Background: Cystatin C has been proposed as an alternative marker of kidney function among HIV-infected persons in whom serum creatinine is affected by extrarenal factors.
Methods: In this cross-sectional study, we compared estimated glomerular filtration rates (eGFR) using serum creatinine versus cystatin C between 150 HIV-uninfected and 783 HIV-infected men. We evaluated the prevalence of chronic kidney disease (CKD; eGFR less than 60 mL/min/1.73 m2) and examined the influence of extrarenal factors on GFR estimates among HIV-infected men.
Results: Estimated GFRSCR was similar by HIV serostatus, but eGFRCYSC was lower in HIV-infected men. A higher proportion of HIV-infected men were classified as having CKD when using eGFRCYSC versus eGFRSCR (7% vs 5%, P < 0.01). In HIV-infected individuals without CKD, eGFRSCR was higher than eGFRCYSC, whereas it was lower than eGFRCYSC in persons with CKD. In HIV-infected men, older age, proteinuria, and prior clinical AIDS were inversely associated with both GFR estimates. Higher serum albumin levels and angiotensin-converting enzyme inhibitor/angiotensin receptor blocker use were associated with lower eGFRSCR. HIV viral load, hepatitis C coinfection, and serum alkaline phosphatase were inversely associated with eGFRCYSC.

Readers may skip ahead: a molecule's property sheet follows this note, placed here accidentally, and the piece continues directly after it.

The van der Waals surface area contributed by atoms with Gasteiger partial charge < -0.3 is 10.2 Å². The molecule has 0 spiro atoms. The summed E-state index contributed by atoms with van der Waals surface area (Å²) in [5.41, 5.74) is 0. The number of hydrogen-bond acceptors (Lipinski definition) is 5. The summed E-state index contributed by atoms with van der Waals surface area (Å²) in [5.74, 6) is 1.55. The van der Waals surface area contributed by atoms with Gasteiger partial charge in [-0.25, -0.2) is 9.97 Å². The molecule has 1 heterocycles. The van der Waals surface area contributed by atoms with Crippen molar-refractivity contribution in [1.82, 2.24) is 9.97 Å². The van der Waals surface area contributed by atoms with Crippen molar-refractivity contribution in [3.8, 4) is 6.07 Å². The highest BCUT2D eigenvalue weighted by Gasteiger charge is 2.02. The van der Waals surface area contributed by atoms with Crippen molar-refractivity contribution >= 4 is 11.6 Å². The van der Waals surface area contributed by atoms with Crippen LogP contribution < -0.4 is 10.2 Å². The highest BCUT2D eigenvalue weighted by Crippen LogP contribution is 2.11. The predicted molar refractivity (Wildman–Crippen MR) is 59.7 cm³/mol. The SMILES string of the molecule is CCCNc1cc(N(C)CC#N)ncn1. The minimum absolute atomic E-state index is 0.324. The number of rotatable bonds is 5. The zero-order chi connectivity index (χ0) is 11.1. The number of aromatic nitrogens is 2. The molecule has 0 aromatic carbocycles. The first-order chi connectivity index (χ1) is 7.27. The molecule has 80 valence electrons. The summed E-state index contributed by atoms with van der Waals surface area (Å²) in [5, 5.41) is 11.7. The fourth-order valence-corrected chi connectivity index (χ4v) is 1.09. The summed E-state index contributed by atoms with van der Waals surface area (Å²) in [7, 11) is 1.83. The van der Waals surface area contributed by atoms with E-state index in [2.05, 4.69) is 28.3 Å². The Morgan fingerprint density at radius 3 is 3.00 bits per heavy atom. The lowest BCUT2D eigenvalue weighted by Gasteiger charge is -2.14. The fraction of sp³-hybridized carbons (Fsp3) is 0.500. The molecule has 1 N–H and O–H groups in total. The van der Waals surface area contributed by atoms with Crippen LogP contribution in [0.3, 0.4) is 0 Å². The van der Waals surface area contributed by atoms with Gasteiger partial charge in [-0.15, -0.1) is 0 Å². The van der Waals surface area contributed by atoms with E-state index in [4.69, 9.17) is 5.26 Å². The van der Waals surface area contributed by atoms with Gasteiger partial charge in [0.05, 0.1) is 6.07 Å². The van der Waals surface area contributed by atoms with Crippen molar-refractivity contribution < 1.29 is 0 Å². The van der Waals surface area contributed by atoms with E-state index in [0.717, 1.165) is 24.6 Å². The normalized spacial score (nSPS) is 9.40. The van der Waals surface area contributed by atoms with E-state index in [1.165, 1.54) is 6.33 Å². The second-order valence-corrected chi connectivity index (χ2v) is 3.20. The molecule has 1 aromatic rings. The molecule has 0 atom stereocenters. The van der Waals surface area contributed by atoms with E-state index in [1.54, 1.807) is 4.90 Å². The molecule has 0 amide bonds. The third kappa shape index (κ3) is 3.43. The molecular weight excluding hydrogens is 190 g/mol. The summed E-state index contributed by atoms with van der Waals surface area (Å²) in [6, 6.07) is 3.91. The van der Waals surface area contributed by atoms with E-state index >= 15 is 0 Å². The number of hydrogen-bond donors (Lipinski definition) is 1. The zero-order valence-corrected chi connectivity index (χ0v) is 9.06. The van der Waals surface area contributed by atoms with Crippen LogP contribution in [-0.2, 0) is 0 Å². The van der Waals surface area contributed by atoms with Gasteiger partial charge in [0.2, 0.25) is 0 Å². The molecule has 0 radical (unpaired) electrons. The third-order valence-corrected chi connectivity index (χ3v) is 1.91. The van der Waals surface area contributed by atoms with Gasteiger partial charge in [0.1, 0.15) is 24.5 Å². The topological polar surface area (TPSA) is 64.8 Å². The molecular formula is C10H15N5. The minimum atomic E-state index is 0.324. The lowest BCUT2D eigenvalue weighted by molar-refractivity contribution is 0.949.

Conclusion: Among HIV-uninfected and HIV-infected men of similar social risk behaviors, GFR estimates differed by biomarker and kidney function level. Estimated GFRCYSC classified a larger proportion of HIV-infected men with CKD compared with eGFRSCR. Differences between these GFR-estimating methods may be the result of the effects of extrarenal factors on serum creatinine and cystatin C. Until GFR-estimating equations are validated among HIV-infected individuals, current GFR estimates based on these biomarkers should be interpreted with care in this patient population.